His demeanor, in fact, strangely mimics that of his aircraft: robotic.
In her demeanor, Rebekah Brooks would seem to be a new phenomenon—a person unable to conceal the depths of her self-satisfaction.
Commenting on his vanilla—some might even say “hokey”—demeanor, my wife said he reminded her of the father on Leave It to Beaver.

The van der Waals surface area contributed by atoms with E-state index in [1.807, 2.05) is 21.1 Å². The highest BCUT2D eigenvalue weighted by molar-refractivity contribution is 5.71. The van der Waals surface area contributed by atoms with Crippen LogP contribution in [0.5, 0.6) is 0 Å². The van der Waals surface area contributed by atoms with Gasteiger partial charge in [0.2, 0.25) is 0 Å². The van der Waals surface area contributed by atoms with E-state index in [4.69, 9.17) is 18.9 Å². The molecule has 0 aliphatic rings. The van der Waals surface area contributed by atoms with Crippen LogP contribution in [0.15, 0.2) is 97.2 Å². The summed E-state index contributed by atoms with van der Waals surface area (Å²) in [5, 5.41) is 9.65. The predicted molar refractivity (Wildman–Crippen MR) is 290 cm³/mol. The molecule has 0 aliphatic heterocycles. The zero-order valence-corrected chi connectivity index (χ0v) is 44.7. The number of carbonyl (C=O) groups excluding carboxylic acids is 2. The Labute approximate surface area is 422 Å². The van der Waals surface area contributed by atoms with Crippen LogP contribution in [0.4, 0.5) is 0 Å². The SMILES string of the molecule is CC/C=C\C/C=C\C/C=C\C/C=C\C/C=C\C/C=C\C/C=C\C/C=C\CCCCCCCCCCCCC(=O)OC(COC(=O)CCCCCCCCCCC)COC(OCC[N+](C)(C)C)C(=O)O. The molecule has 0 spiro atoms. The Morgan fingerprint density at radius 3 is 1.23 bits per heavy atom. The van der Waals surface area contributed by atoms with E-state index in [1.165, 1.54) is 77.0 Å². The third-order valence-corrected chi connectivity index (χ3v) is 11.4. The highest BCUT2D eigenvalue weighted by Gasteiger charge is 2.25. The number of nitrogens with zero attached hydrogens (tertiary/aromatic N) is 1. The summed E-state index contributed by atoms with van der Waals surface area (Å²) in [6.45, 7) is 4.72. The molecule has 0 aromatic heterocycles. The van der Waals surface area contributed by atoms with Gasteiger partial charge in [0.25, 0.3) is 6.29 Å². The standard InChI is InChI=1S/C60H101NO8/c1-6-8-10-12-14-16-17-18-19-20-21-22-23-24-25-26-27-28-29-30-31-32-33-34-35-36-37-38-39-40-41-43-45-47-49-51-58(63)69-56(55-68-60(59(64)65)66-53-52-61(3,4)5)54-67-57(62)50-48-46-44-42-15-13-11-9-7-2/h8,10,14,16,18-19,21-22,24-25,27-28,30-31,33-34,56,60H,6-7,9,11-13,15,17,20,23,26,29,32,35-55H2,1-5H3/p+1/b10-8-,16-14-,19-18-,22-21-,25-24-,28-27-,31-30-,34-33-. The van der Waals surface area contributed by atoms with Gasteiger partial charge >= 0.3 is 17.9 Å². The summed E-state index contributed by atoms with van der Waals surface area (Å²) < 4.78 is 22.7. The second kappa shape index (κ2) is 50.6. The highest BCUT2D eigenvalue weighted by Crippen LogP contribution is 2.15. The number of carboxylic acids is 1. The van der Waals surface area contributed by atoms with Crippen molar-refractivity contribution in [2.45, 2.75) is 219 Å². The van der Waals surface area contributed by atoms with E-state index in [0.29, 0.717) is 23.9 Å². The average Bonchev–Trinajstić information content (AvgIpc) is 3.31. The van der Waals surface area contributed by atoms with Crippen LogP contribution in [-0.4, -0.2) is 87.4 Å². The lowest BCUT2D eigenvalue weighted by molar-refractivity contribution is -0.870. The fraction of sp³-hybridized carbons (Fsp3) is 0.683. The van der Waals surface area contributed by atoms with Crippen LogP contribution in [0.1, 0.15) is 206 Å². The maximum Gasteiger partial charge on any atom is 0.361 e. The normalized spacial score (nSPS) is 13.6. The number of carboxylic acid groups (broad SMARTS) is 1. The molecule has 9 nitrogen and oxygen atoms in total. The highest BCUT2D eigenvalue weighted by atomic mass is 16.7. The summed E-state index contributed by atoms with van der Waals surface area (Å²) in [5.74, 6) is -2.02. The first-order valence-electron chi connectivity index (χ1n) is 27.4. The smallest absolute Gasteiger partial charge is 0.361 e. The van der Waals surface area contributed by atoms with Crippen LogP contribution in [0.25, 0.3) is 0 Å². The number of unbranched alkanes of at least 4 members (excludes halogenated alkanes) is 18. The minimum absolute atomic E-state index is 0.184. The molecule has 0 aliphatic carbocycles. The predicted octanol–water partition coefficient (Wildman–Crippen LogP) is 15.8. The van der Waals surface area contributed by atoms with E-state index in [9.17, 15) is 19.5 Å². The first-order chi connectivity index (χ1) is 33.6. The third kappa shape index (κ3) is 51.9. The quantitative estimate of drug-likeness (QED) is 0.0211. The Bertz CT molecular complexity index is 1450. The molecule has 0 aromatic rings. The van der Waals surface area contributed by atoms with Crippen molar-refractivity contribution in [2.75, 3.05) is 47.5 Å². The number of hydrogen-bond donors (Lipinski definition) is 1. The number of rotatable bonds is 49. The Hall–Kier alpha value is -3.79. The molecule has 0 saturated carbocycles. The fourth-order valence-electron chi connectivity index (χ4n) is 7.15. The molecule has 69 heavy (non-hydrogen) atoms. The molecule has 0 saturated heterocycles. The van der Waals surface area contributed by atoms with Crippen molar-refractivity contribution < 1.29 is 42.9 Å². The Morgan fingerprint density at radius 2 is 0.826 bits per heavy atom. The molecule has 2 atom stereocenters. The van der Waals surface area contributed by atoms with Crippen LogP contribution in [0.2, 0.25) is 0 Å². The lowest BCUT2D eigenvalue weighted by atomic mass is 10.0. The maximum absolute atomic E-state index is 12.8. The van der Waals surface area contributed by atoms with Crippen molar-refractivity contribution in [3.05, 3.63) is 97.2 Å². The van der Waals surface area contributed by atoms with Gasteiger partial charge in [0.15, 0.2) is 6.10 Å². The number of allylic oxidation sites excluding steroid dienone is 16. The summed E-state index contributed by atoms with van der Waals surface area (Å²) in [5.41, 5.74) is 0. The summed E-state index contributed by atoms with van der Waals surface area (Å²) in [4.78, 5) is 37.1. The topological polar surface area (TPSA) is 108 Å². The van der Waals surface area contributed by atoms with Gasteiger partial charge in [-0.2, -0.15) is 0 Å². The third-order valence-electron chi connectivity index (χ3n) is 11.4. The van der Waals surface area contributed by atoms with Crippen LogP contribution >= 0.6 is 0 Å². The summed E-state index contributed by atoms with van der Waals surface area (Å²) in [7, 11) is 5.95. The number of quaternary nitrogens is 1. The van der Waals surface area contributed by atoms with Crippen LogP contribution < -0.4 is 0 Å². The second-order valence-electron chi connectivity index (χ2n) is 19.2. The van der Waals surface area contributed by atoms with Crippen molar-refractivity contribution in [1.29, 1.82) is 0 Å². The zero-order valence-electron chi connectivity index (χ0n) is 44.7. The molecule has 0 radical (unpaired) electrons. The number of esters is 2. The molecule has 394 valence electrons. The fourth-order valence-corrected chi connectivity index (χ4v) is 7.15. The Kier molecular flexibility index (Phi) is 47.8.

late 15c., from obsolete Middle English demean "handle, manage, conduct," later "behave in a certain way" (early 14c.), from Old French demener (11c.) "to guide, conduct; to live, dwell," from de- "completely" (see de-) + mener "to lead, direct," from Latin minare "to threaten," in Late Latin "to drive (a herd of animals);" see menace. Sense in English evolved from notion of "conduct, manage" (oneself). Spelling changed by influence of nouns in -or, -our.